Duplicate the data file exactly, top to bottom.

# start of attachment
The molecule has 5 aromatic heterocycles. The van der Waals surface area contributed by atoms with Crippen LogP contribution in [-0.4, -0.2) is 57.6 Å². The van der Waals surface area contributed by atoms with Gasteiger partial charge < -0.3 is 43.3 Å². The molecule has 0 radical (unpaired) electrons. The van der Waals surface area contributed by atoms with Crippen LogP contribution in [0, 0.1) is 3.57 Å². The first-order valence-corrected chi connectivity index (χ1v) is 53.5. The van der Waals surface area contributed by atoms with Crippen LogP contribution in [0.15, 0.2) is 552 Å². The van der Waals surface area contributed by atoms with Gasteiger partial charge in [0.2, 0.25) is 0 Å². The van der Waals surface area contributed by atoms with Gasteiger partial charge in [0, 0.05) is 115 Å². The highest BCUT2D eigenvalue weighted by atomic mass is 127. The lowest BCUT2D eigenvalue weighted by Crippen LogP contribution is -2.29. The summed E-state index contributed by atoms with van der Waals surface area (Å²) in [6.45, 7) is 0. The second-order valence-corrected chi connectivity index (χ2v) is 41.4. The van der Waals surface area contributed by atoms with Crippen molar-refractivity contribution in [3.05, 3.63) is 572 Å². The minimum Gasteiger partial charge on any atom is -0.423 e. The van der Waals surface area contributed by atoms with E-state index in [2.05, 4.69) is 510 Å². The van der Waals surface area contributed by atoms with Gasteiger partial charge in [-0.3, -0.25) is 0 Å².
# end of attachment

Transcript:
The molecule has 5 aromatic heterocycles. The van der Waals surface area contributed by atoms with Crippen LogP contribution in [-0.4, -0.2) is 57.6 Å². The van der Waals surface area contributed by atoms with Gasteiger partial charge < -0.3 is 43.3 Å². The molecule has 0 radical (unpaired) electrons. The van der Waals surface area contributed by atoms with Crippen LogP contribution in [0, 0.1) is 3.57 Å². The first-order valence-corrected chi connectivity index (χ1v) is 53.5. The van der Waals surface area contributed by atoms with Crippen LogP contribution in [0.15, 0.2) is 552 Å². The van der Waals surface area contributed by atoms with Gasteiger partial charge in [0.2, 0.25) is 0 Å². The van der Waals surface area contributed by atoms with Gasteiger partial charge in [0, 0.05) is 115 Å². The highest BCUT2D eigenvalue weighted by atomic mass is 127. The lowest BCUT2D eigenvalue weighted by Crippen LogP contribution is -2.29. The summed E-state index contributed by atoms with van der Waals surface area (Å²) in [6.45, 7) is 0. The second-order valence-corrected chi connectivity index (χ2v) is 41.4. The van der Waals surface area contributed by atoms with Crippen molar-refractivity contribution in [3.05, 3.63) is 572 Å². The minimum Gasteiger partial charge on any atom is -0.423 e. The van der Waals surface area contributed by atoms with E-state index in [2.05, 4.69) is 510 Å². The van der Waals surface area contributed by atoms with Gasteiger partial charge in [-0.3, -0.25) is 0 Å².